I think it started with Junie B. Jones, the star of a book series by Barbara Park. A person (who shall remain nameless to protect the guilty) gave my then four-year-old daughter a copy of Junie B. Jones and a Little Monkey Business, a story about a girl who was my daughter's age who was about to gain a new sibling, just as my child was at the time. Junie B. is brash and unstoppable, and is far from perfect, which I thought was a good thing for my daughter to see. My daughter greatly enjoyed the series, but after a few of the books, I began to absolutely HATE Junie B.
For those who haven't experienced her, Junie B. is quite the controversial character in children's literature. Some people adore her, for the reasons I mentioned. Others go crazy about her poor grammar and tendency to flout the rules in the face of her parents' or teachers' authority, which is the point I got to myself. I couldn't take any more of her screaming in ALL CAPS or calling people stupid. I give my kids a lot of credit. I think they are absolutely intelligent enough to realize that Junie B. is not a model for good behavior, and it does provide opportunities to talk about the right way to handle a situation. I began to suspect the author was on a one-woman mission to murder my love of the English language and children's literature. Much like a consistently bratty kid, though, I did not want Junie B. around our house.
Having given Junie B. the boot, I decided to see what my old friend Ramona Quimby was up to. After being bludgeoned with Barbara Park's boring prose and overdosing on her bratagonist, Beverly Cleary was like waking up to spring after six months of dreary grey slush. Ramona made mistakes, sometimes terrible ones, but she seemed to actually learn from them. She realized that there were other people in the world, and they had problems, too. She seemed like a live person, rather than the cardboard cutout that was Junie B. Jones.
My kid got to be VERY enthusiastic about Ramona. We didn't devour them all at once, but instead would pick them up every couple months or so. Finally, we ran out of Ramona books, but I was enjoying revisiting Cleary so much, we branched out when I noticed a copy of Henry and Beezus at a used bookstore. My daughter was enthusiastic about seeing Klickitat Street from another angle--the perspective of a boy, Henry Huggins. I had not been inspired to read his stories when I was younger, because in the Ramona books he is portrayed as a dutiful dullard, crabbing at Ramona in his role as a crossing guard. Surely a whole book dedicated to him would be more interesting?
Well, it was, but not in the way I expected. The relationship between Ramona and her sister made something niggle around in my brain. Beazus was so orderly, virtuous, girlish. Ramona was often criticized by her sister or portrayed as the bad or difficult one because she acted in ways that are stereotypically attributed to boys. I didn't feel like it was a big enough of a deal to bring it up with her while reading Ramona, but the sexism in Henry and Beezus hit me like a brickbat.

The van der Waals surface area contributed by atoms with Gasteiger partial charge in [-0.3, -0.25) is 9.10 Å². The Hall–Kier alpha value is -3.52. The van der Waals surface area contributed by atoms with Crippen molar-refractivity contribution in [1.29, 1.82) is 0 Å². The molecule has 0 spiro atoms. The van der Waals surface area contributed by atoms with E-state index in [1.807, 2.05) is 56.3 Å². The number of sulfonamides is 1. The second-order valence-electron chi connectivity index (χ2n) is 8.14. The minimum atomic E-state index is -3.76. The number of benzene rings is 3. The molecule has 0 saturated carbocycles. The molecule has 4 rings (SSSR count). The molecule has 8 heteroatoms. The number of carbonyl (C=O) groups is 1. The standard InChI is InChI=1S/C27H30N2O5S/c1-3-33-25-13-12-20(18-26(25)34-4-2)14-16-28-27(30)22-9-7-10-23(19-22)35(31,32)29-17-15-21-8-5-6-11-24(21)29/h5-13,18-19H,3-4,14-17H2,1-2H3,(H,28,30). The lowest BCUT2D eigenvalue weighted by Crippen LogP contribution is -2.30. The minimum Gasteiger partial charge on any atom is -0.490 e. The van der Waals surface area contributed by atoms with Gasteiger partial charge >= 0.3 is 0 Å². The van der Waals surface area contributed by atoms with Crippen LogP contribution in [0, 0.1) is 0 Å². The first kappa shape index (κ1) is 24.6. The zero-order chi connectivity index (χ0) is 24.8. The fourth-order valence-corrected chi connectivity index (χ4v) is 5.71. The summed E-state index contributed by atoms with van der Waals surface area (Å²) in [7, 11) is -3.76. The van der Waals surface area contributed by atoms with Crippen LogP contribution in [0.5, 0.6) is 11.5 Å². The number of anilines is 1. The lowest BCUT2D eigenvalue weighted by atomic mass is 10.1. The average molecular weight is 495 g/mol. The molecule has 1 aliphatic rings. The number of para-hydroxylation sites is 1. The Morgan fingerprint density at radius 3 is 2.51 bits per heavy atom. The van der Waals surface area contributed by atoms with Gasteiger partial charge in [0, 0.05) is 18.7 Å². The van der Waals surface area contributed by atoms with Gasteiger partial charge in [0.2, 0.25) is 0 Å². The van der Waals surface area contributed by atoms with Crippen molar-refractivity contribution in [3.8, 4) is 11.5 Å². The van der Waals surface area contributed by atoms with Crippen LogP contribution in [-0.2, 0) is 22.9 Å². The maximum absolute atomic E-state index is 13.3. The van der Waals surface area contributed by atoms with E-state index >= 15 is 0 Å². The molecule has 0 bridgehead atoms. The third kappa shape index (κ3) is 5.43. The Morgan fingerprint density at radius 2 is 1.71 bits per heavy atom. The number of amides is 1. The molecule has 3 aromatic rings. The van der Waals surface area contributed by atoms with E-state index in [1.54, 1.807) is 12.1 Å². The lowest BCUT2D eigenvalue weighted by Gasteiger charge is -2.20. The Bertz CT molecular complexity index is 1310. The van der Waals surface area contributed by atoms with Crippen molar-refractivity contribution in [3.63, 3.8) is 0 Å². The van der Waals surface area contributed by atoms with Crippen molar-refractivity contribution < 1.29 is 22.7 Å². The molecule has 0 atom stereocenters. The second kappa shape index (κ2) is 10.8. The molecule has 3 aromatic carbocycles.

Repeatedly, Henry complains about Beezus on their adventures together. I was reading out loud when I came across this phrase:
Until they reached the Glenwood shopping district, Henry almost thought that girls were good for something after all.
Later, Beezus bids on a bike for Henry at an auction and wins. Henry is displeased because the bike she wins for him turns out to be a girl's bike. He concludes:
What could you expect when you went to an auction with a girl?
What should I do with this? Should we stop reading it? Should I edit it, as I had done with books in the past? My daughter is seven now, and is beginning to see the world as a grey place, instead of a black-and-white one.
I decided to read the phrases out loud, with sufficient space around them so she could jump in, and she often does with questions or comments. "What is he talking about?" she said. "There is nothing wrong with girls." Whew. Score a point for gender equality, there. This book opened many conversations on sexism and equality. We discussed the fact that Cleary, a woman, was writing this propaganda about girls. By the end we had decided that Henry was a chump and we wanted to throw the book across the room.
A few days later, we picked up Misty of Chincoteague, written by Marguerite Henry in 1947. Here was the same question again after the main female character in the book was depicted as weepy and emotional simply because she was a girl. To read or to edit? I chose to edit these sentences out this time, since they added nothing to the story and were small asides.
The Henry Huggins experience was a positive one, but it made me think: do other parents edit books? Of course they do. Deborah of In a Strange Land writes, on reading Prince Caspian to her girls:
I did a fair bit of editing as I read the books to the girls, changing
words and phrases so that I didn’t end up reading misogyny out loud to
my lovely daughters.
Was this a good policy, I wondered, to Bowdlerize the books I was reading to my kids unless I was ready to have a thirty-minute discussion? Karen Knows Best reflects on looking back at the Sweet Valley High series and is shocked at what she finds: racism, sexism, and encouraging anorexia? So maybe editing was the answer? Another option that I missed until recently was the fact that Judy Blume had recently edited her own books to keep up with modern times.
What do you think, people who read to children? Do you change things on the fly, or avoid those books all together? Is it right to edit, or do we take the opportunity to talk about complicated issues? What would Henry Huggins say? Probably that I was being a royal pain about this, just like a girl.
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